10 Smart Ways to Use Your Tax Refund

It’s that time of the year when tax preparers and CPAs are busy preparing tax returns and their families are left to fend for themselves. In past years, about three-quarters of tax filers got an average refund of $3,000. This year will be interesting because of the Tax Cuts and Jobs Act that was signed in December 2017. Tax Policy Center estimates four out of five will see a tax decrease this year. However, some will have higher tax bills. Others may have smaller refunds because less tax was withheld from their paychecks.

Most Americans love their tax refunds. Some hate surprises including having to write another check to the government. Others consider it part of their annual savings plan or spend it as an annual treat, even though it’s an interest-free loan to the government.

Here are some smart ways to use your tax refund. I’ve put them in the order of smart money decisions to life-changing and impactful.tax refund

Payoff debt

The average American owes $38,000 in personal debt (excluding mortgages) and two out of 10 allocate 50% or more of their income to debt repayment per a 2018 study by Northwestern Mutual. Paying off an 18% credit card is better than having a bank balance earning 2%. List your debts and pay off the smallest balances first (it could be a quicker “victory” for you than attacking the highest interest rates).

Top off rainy day fund

Escape living paycheck to paycheck and have three to six months’ living expenses in cash reserves. This protects you in emergencies and gives you flexibility such as switching jobs. Discipline and a budget are key.

Save and invest

Fund your goals such as retirement, college or trade school, home purchase and others. Participate in your employer’s retirement plan at a minimum to get the “free money” match. Invest savings to match the time horizon – if money is needed in two years for a house, then it may be better to avoid stock funds (volatility) or investments with surrender charges.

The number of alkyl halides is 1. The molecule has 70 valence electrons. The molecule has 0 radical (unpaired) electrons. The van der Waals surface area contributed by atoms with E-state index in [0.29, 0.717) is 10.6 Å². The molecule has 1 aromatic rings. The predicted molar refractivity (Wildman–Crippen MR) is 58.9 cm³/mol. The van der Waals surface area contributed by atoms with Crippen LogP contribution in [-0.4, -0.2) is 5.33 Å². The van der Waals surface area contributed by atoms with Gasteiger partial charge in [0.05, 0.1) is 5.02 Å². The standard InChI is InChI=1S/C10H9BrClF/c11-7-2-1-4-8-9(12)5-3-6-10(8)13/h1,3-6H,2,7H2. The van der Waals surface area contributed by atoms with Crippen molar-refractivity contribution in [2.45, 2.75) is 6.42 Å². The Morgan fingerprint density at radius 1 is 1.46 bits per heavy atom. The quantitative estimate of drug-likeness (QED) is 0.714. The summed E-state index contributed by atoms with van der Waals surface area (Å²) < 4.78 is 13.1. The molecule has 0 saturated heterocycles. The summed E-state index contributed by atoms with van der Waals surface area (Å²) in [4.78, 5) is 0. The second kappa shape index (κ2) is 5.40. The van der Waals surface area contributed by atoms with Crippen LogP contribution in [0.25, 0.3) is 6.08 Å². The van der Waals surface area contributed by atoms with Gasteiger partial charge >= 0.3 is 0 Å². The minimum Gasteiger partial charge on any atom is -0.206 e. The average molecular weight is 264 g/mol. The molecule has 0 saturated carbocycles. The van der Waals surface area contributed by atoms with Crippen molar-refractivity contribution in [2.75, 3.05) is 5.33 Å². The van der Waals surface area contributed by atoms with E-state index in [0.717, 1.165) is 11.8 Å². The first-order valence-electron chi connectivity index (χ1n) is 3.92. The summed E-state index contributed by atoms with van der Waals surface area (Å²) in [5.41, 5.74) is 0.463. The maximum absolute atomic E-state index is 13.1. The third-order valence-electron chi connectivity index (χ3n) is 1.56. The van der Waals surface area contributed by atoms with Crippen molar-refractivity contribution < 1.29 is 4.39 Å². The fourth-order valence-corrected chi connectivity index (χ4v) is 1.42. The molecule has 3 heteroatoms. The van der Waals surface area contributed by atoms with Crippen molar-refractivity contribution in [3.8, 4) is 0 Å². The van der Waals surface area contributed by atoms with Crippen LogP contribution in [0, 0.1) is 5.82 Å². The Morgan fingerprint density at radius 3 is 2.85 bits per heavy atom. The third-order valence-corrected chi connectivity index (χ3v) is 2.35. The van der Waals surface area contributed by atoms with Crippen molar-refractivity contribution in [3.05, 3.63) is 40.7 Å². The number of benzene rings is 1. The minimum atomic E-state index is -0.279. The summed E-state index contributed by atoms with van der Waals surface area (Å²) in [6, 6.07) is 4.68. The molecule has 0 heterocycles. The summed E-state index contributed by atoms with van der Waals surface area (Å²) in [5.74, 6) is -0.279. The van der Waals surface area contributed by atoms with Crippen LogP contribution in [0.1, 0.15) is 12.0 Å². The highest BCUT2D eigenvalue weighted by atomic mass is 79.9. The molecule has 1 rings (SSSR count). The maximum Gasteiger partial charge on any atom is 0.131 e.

Close gaps

Are you properly insured (life, disability, umbrella, long-term care, etc.) and is it time to update your will and estate plan? Meet with your general insurance agent and attorney as needed.

Finish chores

The refund might not cover a home remodel, but what other repairs or improvements can be done for your car and home? Paint? Smart technology including thermostat, lighting and security?

Treat yourself

Prepay a family vacation, upgrade the flight for more leg room or take to the skies with a drone.

Get the kids started

If they’re working, then consider helping them fund an IRA or Roth (maximum limits are $5,500 and $6,000 for 2018 and 2019, respectively). Show them online applications to help them organize and track their finances, and blogs such as www.thefinancialdiet.com.

Invest in yourself

Consider programs and classes that help advance you personally or professionally. Maybe a quilting conference at Asilomar, SXSW 2020, advanced welding course or hiring a personal trainer.

Pure endorphins

What’s on your bucket list? Adventure travel, photo safari or snowmobile trip to see the Aurora Borealis? This is like shifting funds to the memory bank. Remember that time when…

Good Karma

What can you do to help make this a better place, or make a difference for others? Mother Teresa said, “If you can’t feed a hundred people, then just feed one.”

These are some thoughts not only for your 2018 tax refund but also for planning ahead.

Secure your future wisely.

About Brian Loy

Brian Loy writes insightful and inspiring articles about the ever-changing world of personal finance and the global trends that affect the risk and return on investments and shape the financial- and retirement-planning process.
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